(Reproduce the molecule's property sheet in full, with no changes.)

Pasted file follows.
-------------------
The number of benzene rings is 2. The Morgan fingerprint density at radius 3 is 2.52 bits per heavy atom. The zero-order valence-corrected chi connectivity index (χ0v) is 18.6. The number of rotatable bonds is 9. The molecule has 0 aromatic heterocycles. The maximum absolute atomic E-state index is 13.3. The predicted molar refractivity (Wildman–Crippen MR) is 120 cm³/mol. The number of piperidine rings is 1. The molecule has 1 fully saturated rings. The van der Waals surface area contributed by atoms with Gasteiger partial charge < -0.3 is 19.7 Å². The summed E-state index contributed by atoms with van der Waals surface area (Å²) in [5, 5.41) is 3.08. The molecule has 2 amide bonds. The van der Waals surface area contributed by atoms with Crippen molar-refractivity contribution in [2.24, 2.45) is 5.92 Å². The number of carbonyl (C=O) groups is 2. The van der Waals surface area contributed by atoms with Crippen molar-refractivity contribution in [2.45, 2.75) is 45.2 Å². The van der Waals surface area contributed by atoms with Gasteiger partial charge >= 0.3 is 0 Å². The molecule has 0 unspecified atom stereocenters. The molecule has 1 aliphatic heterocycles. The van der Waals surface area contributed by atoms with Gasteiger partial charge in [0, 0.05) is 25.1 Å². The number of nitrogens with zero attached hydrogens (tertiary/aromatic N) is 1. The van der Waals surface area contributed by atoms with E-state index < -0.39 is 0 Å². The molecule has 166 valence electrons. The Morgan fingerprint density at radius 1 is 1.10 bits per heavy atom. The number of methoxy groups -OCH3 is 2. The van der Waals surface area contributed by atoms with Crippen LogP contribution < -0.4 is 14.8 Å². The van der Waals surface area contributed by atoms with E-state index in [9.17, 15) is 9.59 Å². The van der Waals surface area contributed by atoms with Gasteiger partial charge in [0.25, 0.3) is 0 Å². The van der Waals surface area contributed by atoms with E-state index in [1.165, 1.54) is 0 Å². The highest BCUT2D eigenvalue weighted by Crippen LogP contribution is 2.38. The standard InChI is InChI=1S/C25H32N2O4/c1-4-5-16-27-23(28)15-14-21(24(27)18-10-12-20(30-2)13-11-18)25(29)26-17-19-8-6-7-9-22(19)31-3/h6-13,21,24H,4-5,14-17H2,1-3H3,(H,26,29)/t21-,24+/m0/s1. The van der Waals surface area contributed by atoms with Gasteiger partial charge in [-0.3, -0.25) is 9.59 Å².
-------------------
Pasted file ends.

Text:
The number of benzene rings is 2. The Morgan fingerprint density at radius 3 is 2.52 bits per heavy atom. The zero-order valence-corrected chi connectivity index (χ0v) is 18.6. The number of rotatable bonds is 9. The molecule has 0 aromatic heterocycles. The maximum absolute atomic E-state index is 13.3. The predicted molar refractivity (Wildman–Crippen MR) is 120 cm³/mol. The number of piperidine rings is 1. The molecule has 1 fully saturated rings. The van der Waals surface area contributed by atoms with Gasteiger partial charge < -0.3 is 19.7 Å². The summed E-state index contributed by atoms with van der Waals surface area (Å²) in [5, 5.41) is 3.08. The molecule has 2 amide bonds. The van der Waals surface area contributed by atoms with Crippen molar-refractivity contribution in [2.24, 2.45) is 5.92 Å². The number of carbonyl (C=O) groups is 2. The van der Waals surface area contributed by atoms with Crippen molar-refractivity contribution in [2.45, 2.75) is 45.2 Å². The van der Waals surface area contributed by atoms with Gasteiger partial charge >= 0.3 is 0 Å². The molecule has 0 unspecified atom stereocenters. The molecule has 1 aliphatic heterocycles. The van der Waals surface area contributed by atoms with Gasteiger partial charge in [0, 0.05) is 25.1 Å². The number of nitrogens with zero attached hydrogens (tertiary/aromatic N) is 1. The van der Waals surface area contributed by atoms with E-state index < -0.39 is 0 Å². The molecule has 166 valence electrons. The Morgan fingerprint density at radius 1 is 1.10 bits per heavy atom. The number of methoxy groups -OCH3 is 2. The van der Waals surface area contributed by atoms with Crippen LogP contribution < -0.4 is 14.8 Å². The van der Waals surface area contributed by atoms with E-state index in [9.17, 15) is 9.59 Å². The van der Waals surface area contributed by atoms with Gasteiger partial charge in [0.25, 0.3) is 0 Å². The van der Waals surface area contributed by atoms with E-state index in [1.165, 1.54) is 0 Å². The highest BCUT2D eigenvalue weighted by Crippen LogP contribution is 2.38. The standard InChI is InChI=1S/C25H32N2O4/c1-4-5-16-27-23(28)15-14-21(24(27)18-10-12-20(30-2)13-11-18)25(29)26-17-19-8-6-7-9-22(19)31-3/h6-13,21,24H,4-5,14-17H2,1-3H3,(H,26,29)/t21-,24+/m0/s1. The van der Waals surface area contributed by atoms with Gasteiger partial charge in [-0.3, -0.25) is 9.59 Å².